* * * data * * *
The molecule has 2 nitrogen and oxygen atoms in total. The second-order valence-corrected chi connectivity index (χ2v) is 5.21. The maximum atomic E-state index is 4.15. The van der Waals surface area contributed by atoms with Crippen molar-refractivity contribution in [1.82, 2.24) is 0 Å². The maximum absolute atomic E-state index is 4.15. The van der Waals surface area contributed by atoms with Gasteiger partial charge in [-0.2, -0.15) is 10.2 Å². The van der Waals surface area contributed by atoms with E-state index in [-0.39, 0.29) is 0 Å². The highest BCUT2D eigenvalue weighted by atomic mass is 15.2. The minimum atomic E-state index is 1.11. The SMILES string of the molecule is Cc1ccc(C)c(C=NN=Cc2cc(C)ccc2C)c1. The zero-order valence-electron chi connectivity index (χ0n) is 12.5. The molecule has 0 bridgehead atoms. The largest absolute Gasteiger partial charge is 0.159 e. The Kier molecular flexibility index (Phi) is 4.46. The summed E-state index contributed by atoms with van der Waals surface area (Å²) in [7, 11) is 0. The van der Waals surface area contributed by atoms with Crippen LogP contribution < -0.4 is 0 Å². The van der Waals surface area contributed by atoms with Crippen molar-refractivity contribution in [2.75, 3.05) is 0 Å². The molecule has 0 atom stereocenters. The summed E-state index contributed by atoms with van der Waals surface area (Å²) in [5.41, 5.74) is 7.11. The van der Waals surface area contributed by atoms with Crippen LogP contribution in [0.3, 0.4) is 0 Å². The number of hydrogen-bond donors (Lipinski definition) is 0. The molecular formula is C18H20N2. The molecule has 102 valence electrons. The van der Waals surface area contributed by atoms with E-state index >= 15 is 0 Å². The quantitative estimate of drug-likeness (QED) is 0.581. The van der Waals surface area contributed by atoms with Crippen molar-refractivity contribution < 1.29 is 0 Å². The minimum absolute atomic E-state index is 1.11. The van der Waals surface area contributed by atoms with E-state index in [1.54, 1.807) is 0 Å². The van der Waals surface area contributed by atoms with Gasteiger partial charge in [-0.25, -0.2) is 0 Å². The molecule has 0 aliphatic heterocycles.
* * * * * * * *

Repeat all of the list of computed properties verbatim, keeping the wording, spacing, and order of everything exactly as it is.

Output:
The molecule has 2 nitrogen and oxygen atoms in total. The second-order valence-corrected chi connectivity index (χ2v) is 5.21. The maximum atomic E-state index is 4.15. The van der Waals surface area contributed by atoms with Crippen molar-refractivity contribution in [1.82, 2.24) is 0 Å². The maximum absolute atomic E-state index is 4.15. The van der Waals surface area contributed by atoms with Gasteiger partial charge in [-0.2, -0.15) is 10.2 Å². The van der Waals surface area contributed by atoms with E-state index in [-0.39, 0.29) is 0 Å². The highest BCUT2D eigenvalue weighted by atomic mass is 15.2. The minimum atomic E-state index is 1.11. The SMILES string of the molecule is Cc1ccc(C)c(C=NN=Cc2cc(C)ccc2C)c1. The zero-order valence-electron chi connectivity index (χ0n) is 12.5. The molecule has 0 bridgehead atoms. The largest absolute Gasteiger partial charge is 0.159 e. The Kier molecular flexibility index (Phi) is 4.46. The summed E-state index contributed by atoms with van der Waals surface area (Å²) in [7, 11) is 0. The van der Waals surface area contributed by atoms with Crippen LogP contribution < -0.4 is 0 Å². The van der Waals surface area contributed by atoms with Crippen molar-refractivity contribution in [2.75, 3.05) is 0 Å². The molecule has 0 atom stereocenters. The summed E-state index contributed by atoms with van der Waals surface area (Å²) in [5.41, 5.74) is 7.11. The van der Waals surface area contributed by atoms with Crippen LogP contribution in [0.3, 0.4) is 0 Å². The number of hydrogen-bond donors (Lipinski definition) is 0. The molecular formula is C18H20N2. The molecule has 102 valence electrons. The van der Waals surface area contributed by atoms with E-state index >= 15 is 0 Å². The quantitative estimate of drug-likeness (QED) is 0.581. The van der Waals surface area contributed by atoms with Crippen molar-refractivity contribution < 1.29 is 0 Å². The minimum absolute atomic E-state index is 1.11. The van der Waals surface area contributed by atoms with E-state index in [1.54, 1.807) is 0 Å². The van der Waals surface area contributed by atoms with Gasteiger partial charge in [-0.25, -0.2) is 0 Å². The molecule has 0 aliphatic heterocycles.